Archives for category: Florida

Not sure why the fascination about Jeb not voting in the 2008 presidential election (http://nyti.ms/18IUxH1 via @NYTPolitics). Here’s the voting record of John Ellis Bush according the the Florida voter file, 1996-2012.

“PRI” “A” 3/12/1996
“PRI” “Y” 9/3/1996
“PRI” “Y” 10/1/1996
“GEN” “Y” 11/5/1996
“PRI” “Y” 9/1/1998
“GEN” “Y” 11/3/1998
“OTH” “Y” 7/29/1999
“PRI” “A” 3/14/2000
“PRI” “A” 9/5/2000
“PRI” “A” 10/3/2000
“GEN” “A” 11/7/2000
“OTH” “A” 4/10/2001
“OTH” “A” 6/12/2001
“PRI” “A” 9/10/2002
“GEN” “Y” 11/5/2002
“PRI” “A” 3/9/2004
“PRI” “A” 8/31/2004
“GEN” “A” 11/2/2004
“OTH” “A” 3/8/2005
“OTH” “A” 4/12/2005
“PRI” “A” 9/5/2006
“GEN” “A” 11/7/2006
“PPP” “Y” 1/29/2008
“PRI” “E” 8/26/2008
“PRI” “E” 8/24/2010
“GEN” “A” 11/2/2010
“OTH” “Y” 3/15/2011
“PRI” “A” 5/24/2011
“GEN” “A” 6/28/2011
“PPP” “A” 1/31/2012
“PRI” “A” 8/14/2012
“GEN” “A” 11/6/2012

Because, as Pasco County Supervisor of Elections Brian Corley correctly noted on Monday to Steve Bousquet, “The data provided to us by the Florida Department of State lacked complete, credible and accurate data.”

Yup. Couldn’t agree more.

Here’s my Expert Report in the case, Arcia v. Detzner.

Read it here

Here are some preliminary turnout numbers from the 2014 Florida statewide election gleaned from the Dec. 31, 2014 Florida voter file. (Standard caveats for discrepancies between the Florida Department of State’s “Official Results” and votes cast in the Division of Elections statewide voter file, as well as any rounding errors apply.)

Of those who cast ballots in the 2014 General Election, more than 42% were Republicans, 38% were Democrats, less than 17% were NPAs, with the balance comprised of those registered with third parties.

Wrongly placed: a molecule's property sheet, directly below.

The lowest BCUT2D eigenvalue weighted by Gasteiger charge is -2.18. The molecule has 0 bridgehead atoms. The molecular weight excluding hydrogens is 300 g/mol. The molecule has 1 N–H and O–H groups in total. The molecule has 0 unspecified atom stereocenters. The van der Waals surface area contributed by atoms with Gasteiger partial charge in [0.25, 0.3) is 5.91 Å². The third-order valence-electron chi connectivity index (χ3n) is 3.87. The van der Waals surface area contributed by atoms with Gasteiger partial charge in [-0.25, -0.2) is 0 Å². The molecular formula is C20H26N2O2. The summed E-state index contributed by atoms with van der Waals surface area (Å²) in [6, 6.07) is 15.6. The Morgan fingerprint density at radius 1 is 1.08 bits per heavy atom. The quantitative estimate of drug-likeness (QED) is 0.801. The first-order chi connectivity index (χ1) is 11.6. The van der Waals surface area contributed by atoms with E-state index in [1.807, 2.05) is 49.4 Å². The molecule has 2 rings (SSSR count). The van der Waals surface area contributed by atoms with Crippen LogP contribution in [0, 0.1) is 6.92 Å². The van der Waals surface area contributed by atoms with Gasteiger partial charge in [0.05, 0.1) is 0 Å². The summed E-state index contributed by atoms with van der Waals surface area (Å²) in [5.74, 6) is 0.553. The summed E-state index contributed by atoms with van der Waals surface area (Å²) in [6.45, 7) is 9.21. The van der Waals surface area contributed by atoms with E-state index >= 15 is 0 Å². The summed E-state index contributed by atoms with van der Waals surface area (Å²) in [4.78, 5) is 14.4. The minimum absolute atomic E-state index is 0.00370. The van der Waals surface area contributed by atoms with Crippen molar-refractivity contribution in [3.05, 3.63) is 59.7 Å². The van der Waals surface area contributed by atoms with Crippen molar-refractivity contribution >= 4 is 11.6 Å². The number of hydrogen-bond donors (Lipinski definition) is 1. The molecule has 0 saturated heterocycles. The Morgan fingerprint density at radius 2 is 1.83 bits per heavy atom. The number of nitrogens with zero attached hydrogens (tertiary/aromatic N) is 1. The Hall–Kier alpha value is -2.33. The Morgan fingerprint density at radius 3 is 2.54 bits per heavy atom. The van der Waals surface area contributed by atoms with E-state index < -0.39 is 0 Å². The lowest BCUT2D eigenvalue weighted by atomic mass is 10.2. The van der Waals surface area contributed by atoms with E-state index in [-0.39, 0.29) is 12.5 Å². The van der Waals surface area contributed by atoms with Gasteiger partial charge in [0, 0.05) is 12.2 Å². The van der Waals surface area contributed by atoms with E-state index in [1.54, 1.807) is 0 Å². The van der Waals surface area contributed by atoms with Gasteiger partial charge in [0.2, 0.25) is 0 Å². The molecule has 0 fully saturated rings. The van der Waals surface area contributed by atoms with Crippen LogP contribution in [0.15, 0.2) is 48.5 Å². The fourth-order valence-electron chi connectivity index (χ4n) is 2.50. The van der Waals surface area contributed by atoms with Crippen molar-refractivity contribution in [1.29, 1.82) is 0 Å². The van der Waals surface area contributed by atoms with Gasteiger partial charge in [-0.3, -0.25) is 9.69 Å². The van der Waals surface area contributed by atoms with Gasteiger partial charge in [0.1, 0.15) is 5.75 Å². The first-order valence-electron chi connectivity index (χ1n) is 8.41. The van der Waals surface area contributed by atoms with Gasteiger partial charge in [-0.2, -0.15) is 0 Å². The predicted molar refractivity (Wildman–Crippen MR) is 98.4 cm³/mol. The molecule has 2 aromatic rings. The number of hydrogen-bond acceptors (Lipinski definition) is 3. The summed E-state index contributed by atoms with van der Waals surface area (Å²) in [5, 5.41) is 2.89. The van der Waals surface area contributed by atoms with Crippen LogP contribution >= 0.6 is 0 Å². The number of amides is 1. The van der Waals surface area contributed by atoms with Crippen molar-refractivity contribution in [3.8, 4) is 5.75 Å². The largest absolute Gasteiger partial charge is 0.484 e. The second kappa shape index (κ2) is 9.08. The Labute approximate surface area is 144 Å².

In terms of the race and ethnicity of the 2014 General Election electorate, more than 73% of those who turned out were white, slightly more than 12% were black, 10% were Hispanic.

So much for exit poll estimates, which overestimated black (14%) and Hispanic (13%) turnout, and underestimated the composition of the electorate that was white (69%).

Less than 44% of registered (active and inactive) Democrats, 31% of NPAs, and 55% of Republicans turned out to vote.  (Only 45% of the state’s registered Libertarians turned out to vote; so much for Libertarian candidate Adrian Wyllie or the chance to legalize Medical Marijuana smoking them out of their bunkers.)

Close to 50% of registered whites turned out to vote, but only 40% of registered blacks cast ballots. Even worse, only 30% of registered Hispanics and roughly 26% of registered multiracial and those of unknown race/ethnicity bothered to turn out to vote in the November 4, 2014 General Election.

More to come…

 

 

 

 

Marc Caputo reports that John Morgan’s Medical Marijuana initiative is sporting a new look as he tries to qualify it for the 2016 ballot.

Will tweaking the wording make a difference?  Perhaps.

But contrary to Morgan’s claim that “turnout wasn’t what it could have been” and that “old people, 65 and older really did us in,” what really hurt Amendment 2 was not the wording of the constitutional amendment or poor turnout, but rather down-ballot roll-off.

As this Figure reveals, support for Amendment (Yellow line) was fairly strong across the state of Florida (it only dipped below 50% in 15 mostly rural counties). The big problem for Morgan and his campaign consultants was ballot roll-off, that is, voters who cast ballots in the gubernatorial race for Democrat Charile Crist (Blue line), but who didn’t vote for legalizing medical marijuana.  Support for Crist in Broward county, for example, topped 70%, and support for Amendment 2 was nearly as high.  The down-ballot roll-off on Amendment 2, however, was 5.3%. Crist tallied 17,000 more votes than Morgan’s Amendment 2 in Broward.  In Miami-Dade county, Crist out-polled Amendment 2 by more than 28,000 votes, as roll-off was 6.7% in the populous South Florida county.  Amendment 2 failed to achieve 60% in Miami-Dade not because of poor turnout, but because of the high roll-off among Crist supporters.  Across the state, roll-off on Amendment 2 was by far the greatest in Broward and Miami-Dade, strongholds for Democrats and support for the legalization of medical marijuana.